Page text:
To better understand the local microenvironment and the underlying heterogeneity in colorectal cancer metastases, an in depth profiling of CRC liver metastases was performed.[4-6] Utilizing automated whole slide cell quantification and multiplex proteomics allowed to identify distinct regions (or compartments) within the tissue, forming a specific immunological microenvironment. In contrast to the published data on the CRC primary tumor, the metastatic site does not contain a typical TH1, TH2 or TH17 profile of cytokines and cells. Instead, two subsets of myeloid cells produce a gradient of chemokines that drives T cells to the invasive margin and not into the inner part of the metastasis. The signal protein CCL5, which is normally involved in inflammatory process regulation as it leads to migration of immune cells into the affected tissue, is produced only by T cells. CCL5 is associated also with tumor-promoting effects in breast cancer metastases and so the observed effects in CRC cell lines showed similar results. The lymphocytes in the microenvironment are thereby promoting tumor cells and no signs of anti-tumoral activation were observed. IN this situation, the analysis of the main receptor for CCL5 showed a clear picture. CCR5 was found on all tumor cells and also on macrophages and lymphocytes. The CCR5 receptor is already well characterized from the field of infectiology, because the human immunodeficiency (HI) virus also binds to CCR5 and penetrates the cells this way. An already registered drug blocks the surface protein CCR5 and is used therapeutically for HIV patients. With this drug, a specific CCR5 inhibitor, experiments in a new fully human model system were performed. This so called human explant model system allowed to manipulate the complete set of human cells from the microenvironment in CRC liver metastases. Specific CCR5 inhibition reversed the tumor-promoting effects and led to selective tumor cell death. Further experiments revealed the key component of the anti-tumoral effect: macrophages. Macrophages in the in tumor microenvironment were re-activated against the tumor, with this re-polarization leading to anti-tumoral effects mediated by interferons and reactive oxygen species. No new influx of myeloid cells was necessary for the selected induction of tumor cell death. The re-polarized macrophages were generated out of the existing pool of myeloid cells within the microenvironment, leading to a reconfiguration of the innate immune cell composition.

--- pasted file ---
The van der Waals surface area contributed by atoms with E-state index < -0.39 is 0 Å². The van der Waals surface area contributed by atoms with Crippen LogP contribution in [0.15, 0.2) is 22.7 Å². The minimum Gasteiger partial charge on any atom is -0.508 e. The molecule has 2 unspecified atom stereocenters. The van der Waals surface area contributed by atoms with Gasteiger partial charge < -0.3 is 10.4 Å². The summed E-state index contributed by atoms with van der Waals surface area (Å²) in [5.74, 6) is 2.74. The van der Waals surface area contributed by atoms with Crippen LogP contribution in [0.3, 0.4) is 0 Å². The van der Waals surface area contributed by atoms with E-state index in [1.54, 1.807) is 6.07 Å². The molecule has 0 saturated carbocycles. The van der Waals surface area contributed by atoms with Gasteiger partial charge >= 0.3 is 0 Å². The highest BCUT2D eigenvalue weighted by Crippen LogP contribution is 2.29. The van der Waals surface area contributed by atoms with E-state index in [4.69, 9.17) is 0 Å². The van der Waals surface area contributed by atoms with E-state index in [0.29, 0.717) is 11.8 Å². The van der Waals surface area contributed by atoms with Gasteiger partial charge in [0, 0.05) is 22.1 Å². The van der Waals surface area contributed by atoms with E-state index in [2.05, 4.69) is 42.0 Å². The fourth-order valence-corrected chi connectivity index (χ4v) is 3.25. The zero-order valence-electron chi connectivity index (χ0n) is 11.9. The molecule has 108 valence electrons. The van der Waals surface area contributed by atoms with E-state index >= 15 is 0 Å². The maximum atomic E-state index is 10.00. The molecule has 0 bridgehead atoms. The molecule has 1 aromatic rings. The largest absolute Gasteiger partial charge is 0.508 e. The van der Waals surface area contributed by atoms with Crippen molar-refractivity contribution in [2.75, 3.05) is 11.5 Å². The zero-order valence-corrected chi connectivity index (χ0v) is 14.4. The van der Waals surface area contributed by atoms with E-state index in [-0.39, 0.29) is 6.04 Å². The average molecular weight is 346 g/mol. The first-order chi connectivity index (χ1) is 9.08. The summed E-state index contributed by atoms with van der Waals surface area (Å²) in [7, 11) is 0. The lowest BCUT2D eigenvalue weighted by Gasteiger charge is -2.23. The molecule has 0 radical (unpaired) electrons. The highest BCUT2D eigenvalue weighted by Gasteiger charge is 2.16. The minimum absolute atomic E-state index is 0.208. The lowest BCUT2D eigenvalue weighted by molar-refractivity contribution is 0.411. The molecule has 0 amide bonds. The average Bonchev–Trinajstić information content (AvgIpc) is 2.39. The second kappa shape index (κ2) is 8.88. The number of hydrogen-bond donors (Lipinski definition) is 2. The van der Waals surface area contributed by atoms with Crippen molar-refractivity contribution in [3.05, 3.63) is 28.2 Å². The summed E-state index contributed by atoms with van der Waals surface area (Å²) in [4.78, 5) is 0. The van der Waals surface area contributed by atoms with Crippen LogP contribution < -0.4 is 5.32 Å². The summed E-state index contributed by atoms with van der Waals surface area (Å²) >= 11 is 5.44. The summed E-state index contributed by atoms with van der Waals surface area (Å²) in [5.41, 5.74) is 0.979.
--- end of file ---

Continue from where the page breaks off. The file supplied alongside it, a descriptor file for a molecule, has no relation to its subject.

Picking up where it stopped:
Following the pre-clinical experiments, a phase-I trial involving 14 patients was initiated and the serial biopsies from the human patients confirmed the preclinical data from the human explant model system. So the prospective clinical trial could confirm the selective tumor cell death inducing effect of the re-polarized macrophages. Specific changes in signaling pathways, i.e. via STAT3, indicated an activation of an antiviral program in macrophages. Besides the effect on the tissue level, objective clinical responses were seen. Especially in the combination therapy with previously ineffective chemotherapies, patients showed objective responses. Toxicities were generally mild (87% grade I and II adverse events) and could be managed in an outpatient setting.
In summary, the findings indicate a role for macrophage re-polarization therapy in colorectal cancer and further clinical developments are warranted. The control of the macrophage polarization through the specific factors in the local microenvironment is an interesting therapeutical option. Identification of these specific factors in other cancer entities is ongoing. The MARACON trial for the first time successfully utilized re-polarized macrophages via CCR5 inhibition. Combinatorial approaches with activation of the innate and the adaptive arm of the immune system are promising. In addition, the human explant model system was validated in the prospective trial as well and therefore this new alternative models has the potential to improve clinical developments also for other diseases.
Meggy Suarez-Carmona and Niels Halama, National Center for Tumor Diseases, Department of Medical Oncology, Internal Medicine VI, University Hospital Heidelberg, Germany.
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